very little power there compared to the U.S. and they don't like the
government as well. Why are they so much more effective in handling this
than we are here in the U.S.?
MR. GROSS: Yeah, I mean it's -- the NRA is an agent in this,
but it is the extent to which our elected officials are misrepresenting our will
and our wellbeing. And just to point out that anecdote, it's only because
of some degree of responsible parenting. Is the parent the one that found
SPEAKER: No, the retailer. The retailer got the e-mail.
MR. GROSS: All right. So this kid went -- got it -- went to a
federally licensed firearms dealer. This kid could have gone on to
armslist.com, where right now 73,000 guns including a whole bunch of
AR15s and assault weapons and everything are available for sale without
any background check whatsoever, and very likely could have actually
executed that sale without anybody knowing. You know, it's -- I mean, it's
the equivalent of two different lines at an airport with -- you know, one with
a metal detector and one without it. And you know, if you are somebody
who isn't able to get through the one with the metal detector, you will
chose the one without it. So --
MR. GOLDBERG: Can I just interject something here? I mean,
we are having this -- another debate in America about the government
reading our e-mails and seeing what we -- I mean, I'm wondering -- MR. GROSS: And you want to have that conversation now?
MR. GOLDBERG: No, no, no. But I mean, it's a little bit
disturbing the idea that an innocent 11-year-old kid wants a hunting rifle is
going to get visited by the police.
MR. GROSS: It was the federally licensed firearm dealers, it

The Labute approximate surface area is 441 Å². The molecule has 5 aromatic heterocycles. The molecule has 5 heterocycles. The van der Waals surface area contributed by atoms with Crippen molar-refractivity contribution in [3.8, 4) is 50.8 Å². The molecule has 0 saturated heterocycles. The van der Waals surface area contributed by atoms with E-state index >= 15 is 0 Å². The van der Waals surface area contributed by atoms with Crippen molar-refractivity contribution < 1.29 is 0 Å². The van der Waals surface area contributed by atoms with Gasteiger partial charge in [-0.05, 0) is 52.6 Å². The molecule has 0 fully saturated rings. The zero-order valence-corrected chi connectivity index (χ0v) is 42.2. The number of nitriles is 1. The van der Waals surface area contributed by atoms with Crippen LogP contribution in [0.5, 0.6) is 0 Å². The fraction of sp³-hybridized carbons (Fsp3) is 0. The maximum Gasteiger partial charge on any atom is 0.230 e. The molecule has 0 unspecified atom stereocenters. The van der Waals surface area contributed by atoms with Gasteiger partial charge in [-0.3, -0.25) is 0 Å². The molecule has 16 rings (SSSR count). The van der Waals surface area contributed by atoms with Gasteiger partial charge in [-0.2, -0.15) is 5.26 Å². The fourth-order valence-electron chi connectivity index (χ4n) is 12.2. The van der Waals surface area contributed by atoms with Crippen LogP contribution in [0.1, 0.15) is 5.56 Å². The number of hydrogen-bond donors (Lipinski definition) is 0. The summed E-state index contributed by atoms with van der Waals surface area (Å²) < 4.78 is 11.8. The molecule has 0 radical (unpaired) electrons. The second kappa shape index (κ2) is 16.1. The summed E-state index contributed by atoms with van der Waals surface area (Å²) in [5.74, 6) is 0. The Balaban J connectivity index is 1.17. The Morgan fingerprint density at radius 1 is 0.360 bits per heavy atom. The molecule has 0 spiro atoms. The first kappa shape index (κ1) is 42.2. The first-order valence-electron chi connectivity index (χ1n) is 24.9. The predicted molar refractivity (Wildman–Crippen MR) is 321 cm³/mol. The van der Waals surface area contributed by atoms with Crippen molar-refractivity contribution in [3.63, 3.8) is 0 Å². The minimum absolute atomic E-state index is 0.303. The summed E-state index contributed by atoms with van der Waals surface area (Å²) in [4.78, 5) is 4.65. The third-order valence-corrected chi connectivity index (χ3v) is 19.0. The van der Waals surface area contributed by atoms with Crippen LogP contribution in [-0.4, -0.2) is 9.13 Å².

sounds like, who read the e-mail. The retailer, yeah. So it's the retailer
who went to the police.
MR. GOLDBERG: Okay. And then turned over to the police.
MR. GROSS: It's what it sounds like, right, the retailer went to
SPEAKER: And he was like, "I want a gun and I don't want
anyone of my family to know about it."
MR. GROSS: In Spain -- in Spain. Okay.
MR. GROSS: Got it. So if that happened here, the same thing
would have happened if they went to a retailer, hopefully. I mean, the
worst case the retailer would have just ignored it. The best case is, you
know, they may have talked to the authorities as it might have been --
MR. GOLDBERG: I would say knowing some gun absolutists
that that story would scare the hell out of them, because what they are
looking -- no, no, let's be fair. I mean, I am not agreeing with it obviously.
I am not worried about --
MR. GROSS: He is a prohibited purchaser. Yeah, there are,
but they are extremists. I mean, there is no other way to say it. Anybody
who is opposed to the idea of somebody running a background check to
make sure you are not an 11-year-old kid is an extremist.MR. GOLDBERG: I don't think, by the way -- I don't think that
the Snowden issue, the idea that's spreading for good reason that the
government is watching us is helping your side necessarily. Because the
First Amendment absolutists, Second Amendment absolutists, libertarians
who are already against you are using this against your movement and
talking about --
MR. GROSS: Yeah, I will accept the responsibility to show